How do we make work meaningful? Lead with the heart.

As I’ve released music over the last months, I’ve become aware of my need to express my feelings and thoughts, and my need for others to listen. As I look at the world around me, I see that these creative and communicative impulses are not unique to me. 

In fact, I’ve come to believe that they are universal. As expressive, feeling, thinking creatures, we each have a need to make the contents of our hearts and minds manifest in the world. As social creatures, we each have a need to share these expressions with others, to receive acknowledgment, and to learn about other people’s experiences, so that we might compare and learn from them.

Giving in many forms

As humans, we communicate our feelings and thoughts in creations of many forms: conversations and experiences, paintings and songs, structures to live in and community to live with. When we communicate honestly, the work holds something of our hearts. 

Any kind of work can be heart-led work. It doesn’t matter whether we’re working on minute details or broad plans, whether we’re working with physical materials or people. When we approach our work with generosity and curiosity, our souls may enter into it. When we lead with our hearts, we may each become artists.

As a person and an artist, I feel that I need to put my heart into my work. When someone else receives it and shows me what it means to them, I feel a thrill as the circle of giving becomes complete. 


When we make things, we want them to resonate with others: we hope our friend will like our book recommendation, our student will understand the lesson we’re teaching them, our family will enjoy the meal we cooked. We want to be seen. 

When we honestly put ourselves into the work we give, it’s more likely that it will resonate with others. They may recognize a familiar experience, a current situation, or their aspirations for the future. 

What turns a mundane task into heart-led work? What are the obstacles to reaching that level of depth? And should all work be heart-led work?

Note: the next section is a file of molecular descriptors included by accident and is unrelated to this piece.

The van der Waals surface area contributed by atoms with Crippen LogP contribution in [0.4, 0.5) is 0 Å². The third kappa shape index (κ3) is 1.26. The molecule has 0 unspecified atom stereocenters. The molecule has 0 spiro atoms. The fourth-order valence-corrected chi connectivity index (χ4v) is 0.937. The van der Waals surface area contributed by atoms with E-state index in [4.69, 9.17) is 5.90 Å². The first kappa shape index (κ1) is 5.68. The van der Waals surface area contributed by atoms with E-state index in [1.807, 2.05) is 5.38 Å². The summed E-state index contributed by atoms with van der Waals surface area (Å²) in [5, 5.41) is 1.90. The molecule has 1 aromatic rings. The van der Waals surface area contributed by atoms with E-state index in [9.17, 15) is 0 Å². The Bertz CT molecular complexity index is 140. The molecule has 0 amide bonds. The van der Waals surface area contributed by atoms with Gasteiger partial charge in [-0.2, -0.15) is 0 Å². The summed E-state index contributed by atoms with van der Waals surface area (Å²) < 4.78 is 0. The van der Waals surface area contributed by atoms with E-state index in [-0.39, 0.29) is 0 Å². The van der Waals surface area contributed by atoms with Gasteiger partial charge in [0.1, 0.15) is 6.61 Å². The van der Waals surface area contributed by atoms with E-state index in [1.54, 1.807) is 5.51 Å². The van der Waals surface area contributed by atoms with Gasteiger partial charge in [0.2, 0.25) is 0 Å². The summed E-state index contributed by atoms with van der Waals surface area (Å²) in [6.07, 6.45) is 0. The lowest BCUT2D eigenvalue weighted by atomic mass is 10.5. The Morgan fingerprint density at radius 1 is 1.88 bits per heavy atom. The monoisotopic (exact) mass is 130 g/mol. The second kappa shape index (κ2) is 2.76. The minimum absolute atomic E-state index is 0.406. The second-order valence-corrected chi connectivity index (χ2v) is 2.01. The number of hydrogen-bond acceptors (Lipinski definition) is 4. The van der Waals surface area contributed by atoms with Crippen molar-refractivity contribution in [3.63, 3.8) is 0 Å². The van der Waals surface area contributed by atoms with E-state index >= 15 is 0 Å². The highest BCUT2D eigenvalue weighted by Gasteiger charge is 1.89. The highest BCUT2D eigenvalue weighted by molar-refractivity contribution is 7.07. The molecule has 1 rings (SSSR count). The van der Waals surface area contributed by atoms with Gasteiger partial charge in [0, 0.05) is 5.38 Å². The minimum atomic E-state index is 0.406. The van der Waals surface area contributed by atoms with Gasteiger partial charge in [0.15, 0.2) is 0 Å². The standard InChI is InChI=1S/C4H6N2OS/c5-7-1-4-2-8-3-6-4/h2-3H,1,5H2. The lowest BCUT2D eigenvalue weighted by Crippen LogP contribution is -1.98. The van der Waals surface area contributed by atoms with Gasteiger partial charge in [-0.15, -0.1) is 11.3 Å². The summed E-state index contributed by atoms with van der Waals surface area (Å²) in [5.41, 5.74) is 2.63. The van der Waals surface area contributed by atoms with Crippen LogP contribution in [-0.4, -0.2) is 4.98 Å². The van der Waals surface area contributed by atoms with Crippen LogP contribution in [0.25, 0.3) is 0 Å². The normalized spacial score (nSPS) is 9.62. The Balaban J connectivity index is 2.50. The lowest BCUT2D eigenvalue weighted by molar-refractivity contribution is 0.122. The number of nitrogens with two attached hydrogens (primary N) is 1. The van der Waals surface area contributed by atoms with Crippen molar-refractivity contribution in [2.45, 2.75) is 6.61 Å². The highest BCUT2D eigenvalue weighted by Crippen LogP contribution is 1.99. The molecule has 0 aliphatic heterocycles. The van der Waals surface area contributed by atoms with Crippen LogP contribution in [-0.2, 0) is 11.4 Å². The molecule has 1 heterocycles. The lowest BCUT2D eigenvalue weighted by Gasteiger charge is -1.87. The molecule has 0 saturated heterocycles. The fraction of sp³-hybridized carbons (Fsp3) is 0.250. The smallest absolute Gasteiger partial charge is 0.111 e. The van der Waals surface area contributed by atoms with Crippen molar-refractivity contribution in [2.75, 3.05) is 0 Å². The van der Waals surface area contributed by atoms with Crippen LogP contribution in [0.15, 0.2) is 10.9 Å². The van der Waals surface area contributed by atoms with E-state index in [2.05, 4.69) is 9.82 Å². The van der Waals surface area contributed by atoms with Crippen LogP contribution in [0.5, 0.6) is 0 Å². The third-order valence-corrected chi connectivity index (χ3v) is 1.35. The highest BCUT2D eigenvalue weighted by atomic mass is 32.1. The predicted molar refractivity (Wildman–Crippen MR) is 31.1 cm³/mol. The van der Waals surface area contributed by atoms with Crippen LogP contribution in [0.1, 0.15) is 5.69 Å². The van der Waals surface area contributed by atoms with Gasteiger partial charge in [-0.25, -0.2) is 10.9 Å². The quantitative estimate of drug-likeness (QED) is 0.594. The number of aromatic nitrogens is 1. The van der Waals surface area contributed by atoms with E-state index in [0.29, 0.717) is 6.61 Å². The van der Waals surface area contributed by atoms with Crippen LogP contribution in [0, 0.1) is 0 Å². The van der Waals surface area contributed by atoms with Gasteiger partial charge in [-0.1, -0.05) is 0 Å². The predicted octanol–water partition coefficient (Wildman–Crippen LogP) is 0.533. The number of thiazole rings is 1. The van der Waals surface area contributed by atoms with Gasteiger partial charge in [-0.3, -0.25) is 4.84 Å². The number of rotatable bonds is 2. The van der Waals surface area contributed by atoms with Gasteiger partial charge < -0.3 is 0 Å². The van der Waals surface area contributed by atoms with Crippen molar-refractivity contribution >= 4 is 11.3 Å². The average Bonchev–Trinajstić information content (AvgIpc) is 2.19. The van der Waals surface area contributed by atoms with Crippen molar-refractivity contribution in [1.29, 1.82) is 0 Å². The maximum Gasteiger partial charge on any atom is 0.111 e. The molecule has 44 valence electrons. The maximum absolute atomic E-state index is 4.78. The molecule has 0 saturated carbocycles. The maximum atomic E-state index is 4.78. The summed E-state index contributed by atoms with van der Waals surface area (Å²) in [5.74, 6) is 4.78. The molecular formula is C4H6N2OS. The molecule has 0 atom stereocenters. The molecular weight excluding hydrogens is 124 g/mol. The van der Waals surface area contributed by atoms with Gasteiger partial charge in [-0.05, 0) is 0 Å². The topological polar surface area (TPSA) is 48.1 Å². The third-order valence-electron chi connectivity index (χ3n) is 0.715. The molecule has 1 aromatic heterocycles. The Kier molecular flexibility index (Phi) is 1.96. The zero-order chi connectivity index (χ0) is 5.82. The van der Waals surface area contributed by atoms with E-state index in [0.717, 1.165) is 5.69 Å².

What makes work heart-led work?

Heart-led work starts with honesty. It is the process of exploring and communicating real thoughts and feelings. It’s a continual process, in which we get closer to the truth as we remove the blindfolds that prevent us from seeing out into the world and into the depths of ourselves. As we understand more about our experiences and practice communicating them, we sharpen our tools for communication, and become better able to share accurately in our chosen medium.

Heart-led work is risky, because it takes time and effort to understand what’s inside of us and communicate it well. We may fail to communicate accurately. Even if we succeed, others may misunderstand or reject our work. Because heart-led work doesn’t always follow comfortable patterns, its reception is uncertain.

Heart-less work

Transactional work, done with less heart, is often necessary to do. It includes work done according to tradition or plans that have been demonstrated to be effective. Systems demand that people within them follow the orders and formulas that work. 

Even in areas where the orders are not specified, it’s tempting to make our work as transactional as we can: it feels predictable and safe, but it doesn’t fully engage our emotions or minds. It allows us to turn on our emotional autopilot and not show ourselves or take risks. 

The path of heart-less work is not usually fulfilling, and in the worst situations can become drudgery to the worker and sterile to the people it’s meant to serve.

One might object that some kinds of work must be done without creativity or heart. The bricks of a building must be laid according to the architect’s plans! The software must be created according to the specifications! In every life, there are inevitable tasks that must be done according to instructions. How can we bring heart-led expression into these situations?

We can look for ways to innovate. The bricklayer might seek perfection in the mix of their mortar or the stroke of their spade. They might look for ways to make the process more efficient. The engineer might seek elegance and simplicity in their code.

We can appreciate the work that has less meaning, and save our energy for the heart-led work that follows: helping a neighbor, connecting with a friend, teaching a colleague. 

Why do heart-led work?

Within the scope of our work, shouldn’t we aim to put our hearts into everything we can? Heart-led creations mean more to us and to the people receiving them. They are the things we value most, the ones that make life worthwhile, the ones we seek contact with and build communities around.